Archbishop Daniel M. Buechlein of Indianapolis, who worked with the cardinal as head of the U.S. bishops' committee on the implementation of the catechism, agreed, saying that those who have criticized him as too harsh do not really know him.
"He's a humble man -- very gentle, very patient," he told The Associated Press. "He'll talk with anyone who stops him in the street."
Pope Benedict's former job as head of the doctrinal congregation put him in the role of chief defender of Catholic beliefs, Archbishop Buechlein said. "He did that with strength, but never with a mean spirit," he added.
Bishop Ronald W. Gainer of Lexington, Ky., said he met Cardinal Ratzinger while a student in Rome in the mid-1980s through a priest-friend who worked for the doctrinal congregation. He said two qualities impressed him about the cardinal: "He is a man of personal humility ... (and) a man of profound spiritual life."
When he returned to Rome last year for his "ad limina" visit, which heads of dioceses are required to make every five years, Bishop Gainer visited the offices of a number of Vatican congregations. At some, he said, there would be an ornate chair in the meeting room for the presiding cardinal-prefect. But in the meeting room for the doctrinal congregation, all the chairs were equal.
Bishop Donald W. Trautman of Erie, Pa., said Pope Benedict XVI "is indeed a humble servant."
The bishop told of a time in May 1994 when he and Cardinal William H. Keeler of Baltimore were visiting Cardinal Ratzinger in his Vatican office.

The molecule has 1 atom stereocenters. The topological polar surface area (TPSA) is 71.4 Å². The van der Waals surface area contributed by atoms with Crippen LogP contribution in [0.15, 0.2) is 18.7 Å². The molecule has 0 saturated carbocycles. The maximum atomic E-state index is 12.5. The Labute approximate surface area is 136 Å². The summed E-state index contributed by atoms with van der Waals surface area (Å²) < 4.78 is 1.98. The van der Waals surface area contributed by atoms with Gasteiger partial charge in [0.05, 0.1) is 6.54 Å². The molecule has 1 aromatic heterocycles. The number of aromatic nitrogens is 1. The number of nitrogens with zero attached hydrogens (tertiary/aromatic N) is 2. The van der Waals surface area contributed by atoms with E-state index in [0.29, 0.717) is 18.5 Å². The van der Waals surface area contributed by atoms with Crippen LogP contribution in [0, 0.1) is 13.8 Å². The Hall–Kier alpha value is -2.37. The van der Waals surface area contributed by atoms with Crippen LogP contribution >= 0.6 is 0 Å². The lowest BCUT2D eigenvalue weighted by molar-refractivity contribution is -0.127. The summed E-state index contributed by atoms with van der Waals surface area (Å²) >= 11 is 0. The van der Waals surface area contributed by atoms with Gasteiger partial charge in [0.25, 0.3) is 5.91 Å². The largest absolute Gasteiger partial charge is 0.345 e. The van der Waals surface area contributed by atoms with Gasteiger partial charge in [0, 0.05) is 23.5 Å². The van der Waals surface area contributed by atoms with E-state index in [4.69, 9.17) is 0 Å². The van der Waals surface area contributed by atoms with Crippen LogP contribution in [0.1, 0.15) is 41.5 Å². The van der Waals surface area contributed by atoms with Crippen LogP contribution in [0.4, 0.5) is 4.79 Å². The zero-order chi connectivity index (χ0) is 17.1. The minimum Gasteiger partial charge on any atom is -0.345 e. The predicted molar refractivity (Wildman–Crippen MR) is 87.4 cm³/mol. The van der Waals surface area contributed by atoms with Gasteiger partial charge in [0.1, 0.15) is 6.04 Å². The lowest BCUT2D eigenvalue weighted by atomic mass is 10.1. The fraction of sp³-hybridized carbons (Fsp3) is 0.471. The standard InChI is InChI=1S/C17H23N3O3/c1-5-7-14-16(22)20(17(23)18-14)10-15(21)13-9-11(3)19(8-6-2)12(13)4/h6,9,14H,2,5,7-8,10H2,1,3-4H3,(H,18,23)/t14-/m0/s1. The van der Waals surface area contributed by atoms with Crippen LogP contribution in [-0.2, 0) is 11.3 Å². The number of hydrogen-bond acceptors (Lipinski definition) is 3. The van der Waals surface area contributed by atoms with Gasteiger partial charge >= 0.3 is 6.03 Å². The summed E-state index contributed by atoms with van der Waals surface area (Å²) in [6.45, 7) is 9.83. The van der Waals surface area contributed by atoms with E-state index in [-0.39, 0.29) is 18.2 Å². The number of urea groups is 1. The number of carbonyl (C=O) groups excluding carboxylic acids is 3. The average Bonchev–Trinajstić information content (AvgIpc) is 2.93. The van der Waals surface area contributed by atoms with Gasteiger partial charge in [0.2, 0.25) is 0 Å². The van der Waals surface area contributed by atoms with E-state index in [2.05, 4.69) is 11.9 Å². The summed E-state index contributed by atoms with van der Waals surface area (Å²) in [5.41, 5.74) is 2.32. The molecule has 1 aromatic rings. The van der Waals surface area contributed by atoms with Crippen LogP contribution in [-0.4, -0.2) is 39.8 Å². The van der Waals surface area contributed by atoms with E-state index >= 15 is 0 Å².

"My briefcase was filled with a lot of liturgical matters. My briefcase opened and the documents fell on the floor. He came from behind his desk and kneeled on the floor and helped me pick up the documents. This is a humble man. This is the sign of a great man," Bishop Trautman told Catholic News Service in an April 19 telephone interview.
Bishop David A. Zubik of Green Bay, Wis., arrived in Rome just hours before the papal election on a previously planned trip and was present in St. Peter's Square when the new pope was introduced.
The election "signals that the cardinals want to continue the strong, courageous, spiritual and pastoral leadership of Pope John Paul," the bishop said in a telephone interview with The Compass, Green Bay diocesan newspaper.
He said many of the seminarians with whom he was visiting at the North American College in Rome were "jubilant" at the selection because they had gotten to know the new pope when he ordained many of them to the diaconate.
Archbishop Gregory emphasized that the images presented by the media of Pope Benedict XVI or any public figure "are never the whole story."
He spoke about a close friend, Msgr. Thomas Herron of the Archdiocese of Philadelphia, who died of pancreatic cancer last May. The two met in Rome in 1976, and Msgr. Herron later went on to work in the doctrinal congregation.
Last year when Archbishop Gregory visited the dying priest, Msgr. Herron shared with him a letter he had received from Cardinal Ratzinger.
"Cardinal Ratzinger wrote Tom a personal letter that was one of the warmest, most comforting letters that I've ever read," the archbishop said. "That's the kind of man that is now Benedict XVI."
- - -

An AmericanCatholic.org Web Site from the Franciscans and
Franciscan Media     ©1996-2016 Copyright